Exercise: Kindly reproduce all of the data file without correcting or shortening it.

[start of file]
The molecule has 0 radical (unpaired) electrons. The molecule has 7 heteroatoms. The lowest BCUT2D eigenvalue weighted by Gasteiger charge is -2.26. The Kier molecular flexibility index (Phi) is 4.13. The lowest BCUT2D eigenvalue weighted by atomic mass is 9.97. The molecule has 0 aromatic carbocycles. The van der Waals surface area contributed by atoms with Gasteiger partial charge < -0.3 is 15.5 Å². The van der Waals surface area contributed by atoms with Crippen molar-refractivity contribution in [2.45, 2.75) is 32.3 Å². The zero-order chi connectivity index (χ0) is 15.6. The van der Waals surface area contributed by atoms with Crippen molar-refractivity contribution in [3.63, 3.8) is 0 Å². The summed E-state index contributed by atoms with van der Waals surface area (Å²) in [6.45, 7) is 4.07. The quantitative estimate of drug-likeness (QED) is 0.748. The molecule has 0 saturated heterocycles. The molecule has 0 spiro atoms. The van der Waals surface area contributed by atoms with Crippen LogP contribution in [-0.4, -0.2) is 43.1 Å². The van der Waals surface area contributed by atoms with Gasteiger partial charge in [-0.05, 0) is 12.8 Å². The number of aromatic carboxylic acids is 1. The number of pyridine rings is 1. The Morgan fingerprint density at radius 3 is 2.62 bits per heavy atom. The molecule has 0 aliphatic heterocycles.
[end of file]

The molecule has 0 radical (unpaired) electrons. The molecule has 7 heteroatoms. The lowest BCUT2D eigenvalue weighted by Gasteiger charge is -2.26. The Kier molecular flexibility index (Phi) is 4.13. The lowest BCUT2D eigenvalue weighted by atomic mass is 9.97. The molecule has 0 aromatic carbocycles. The van der Waals surface area contributed by atoms with Gasteiger partial charge < -0.3 is 15.5 Å². The van der Waals surface area contributed by atoms with Crippen molar-refractivity contribution in [2.45, 2.75) is 32.3 Å². The zero-order chi connectivity index (χ0) is 15.6. The van der Waals surface area contributed by atoms with Crippen molar-refractivity contribution in [3.63, 3.8) is 0 Å². The summed E-state index contributed by atoms with van der Waals surface area (Å²) in [6.45, 7) is 4.07. The quantitative estimate of drug-likeness (QED) is 0.748. The molecule has 0 saturated heterocycles. The molecule has 0 spiro atoms. The van der Waals surface area contributed by atoms with Crippen LogP contribution in [-0.4, -0.2) is 43.1 Å². The van der Waals surface area contributed by atoms with Gasteiger partial charge in [-0.05, 0) is 12.8 Å². The number of aromatic carboxylic acids is 1. The number of pyridine rings is 1. The Morgan fingerprint density at radius 3 is 2.62 bits per heavy atom. The molecule has 0 aliphatic heterocycles.